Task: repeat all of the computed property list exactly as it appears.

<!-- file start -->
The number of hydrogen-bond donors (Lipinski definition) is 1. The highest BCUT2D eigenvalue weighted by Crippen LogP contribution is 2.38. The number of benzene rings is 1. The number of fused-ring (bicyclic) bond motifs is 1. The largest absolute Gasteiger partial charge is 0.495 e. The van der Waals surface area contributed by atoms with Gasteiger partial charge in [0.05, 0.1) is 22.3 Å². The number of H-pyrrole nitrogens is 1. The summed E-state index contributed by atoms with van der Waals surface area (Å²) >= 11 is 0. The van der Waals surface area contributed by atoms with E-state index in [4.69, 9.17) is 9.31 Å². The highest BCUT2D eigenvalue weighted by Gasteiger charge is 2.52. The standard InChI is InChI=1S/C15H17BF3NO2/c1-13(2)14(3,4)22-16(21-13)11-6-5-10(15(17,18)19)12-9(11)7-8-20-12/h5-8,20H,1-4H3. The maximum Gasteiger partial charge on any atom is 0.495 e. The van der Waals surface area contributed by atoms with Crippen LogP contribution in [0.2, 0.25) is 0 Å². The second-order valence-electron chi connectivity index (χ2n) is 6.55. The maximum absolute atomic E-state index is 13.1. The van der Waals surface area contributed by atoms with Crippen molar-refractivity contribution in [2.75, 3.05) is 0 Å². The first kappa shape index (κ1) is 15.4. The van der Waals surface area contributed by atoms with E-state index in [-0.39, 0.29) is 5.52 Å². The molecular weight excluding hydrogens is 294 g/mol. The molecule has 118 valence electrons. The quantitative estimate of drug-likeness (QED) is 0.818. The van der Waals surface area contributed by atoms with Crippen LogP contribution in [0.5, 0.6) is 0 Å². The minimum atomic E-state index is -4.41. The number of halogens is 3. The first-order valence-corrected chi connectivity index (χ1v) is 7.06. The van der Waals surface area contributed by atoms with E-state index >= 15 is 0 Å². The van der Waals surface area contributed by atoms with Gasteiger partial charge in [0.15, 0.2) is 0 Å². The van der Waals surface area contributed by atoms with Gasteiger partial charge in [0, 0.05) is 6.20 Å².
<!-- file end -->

The number of hydrogen-bond donors (Lipinski definition) is 1. The highest BCUT2D eigenvalue weighted by Crippen LogP contribution is 2.38. The number of benzene rings is 1. The number of fused-ring (bicyclic) bond motifs is 1. The largest absolute Gasteiger partial charge is 0.495 e. The van der Waals surface area contributed by atoms with Gasteiger partial charge in [0.05, 0.1) is 22.3 Å². The number of H-pyrrole nitrogens is 1. The summed E-state index contributed by atoms with van der Waals surface area (Å²) >= 11 is 0. The van der Waals surface area contributed by atoms with E-state index in [4.69, 9.17) is 9.31 Å². The highest BCUT2D eigenvalue weighted by Gasteiger charge is 2.52. The standard InChI is InChI=1S/C15H17BF3NO2/c1-13(2)14(3,4)22-16(21-13)11-6-5-10(15(17,18)19)12-9(11)7-8-20-12/h5-8,20H,1-4H3. The maximum Gasteiger partial charge on any atom is 0.495 e. The van der Waals surface area contributed by atoms with Crippen LogP contribution in [0.2, 0.25) is 0 Å². The second-order valence-electron chi connectivity index (χ2n) is 6.55. The maximum absolute atomic E-state index is 13.1. The van der Waals surface area contributed by atoms with Crippen molar-refractivity contribution in [2.75, 3.05) is 0 Å². The first kappa shape index (κ1) is 15.4. The van der Waals surface area contributed by atoms with E-state index in [-0.39, 0.29) is 5.52 Å². The molecular weight excluding hydrogens is 294 g/mol. The molecule has 118 valence electrons. The quantitative estimate of drug-likeness (QED) is 0.818. The van der Waals surface area contributed by atoms with Crippen LogP contribution in [0.5, 0.6) is 0 Å². The minimum atomic E-state index is -4.41. The number of halogens is 3. The first-order valence-corrected chi connectivity index (χ1v) is 7.06. The van der Waals surface area contributed by atoms with E-state index >= 15 is 0 Å². The van der Waals surface area contributed by atoms with Gasteiger partial charge in [0.15, 0.2) is 0 Å². The van der Waals surface area contributed by atoms with Gasteiger partial charge in [0, 0.05) is 6.20 Å².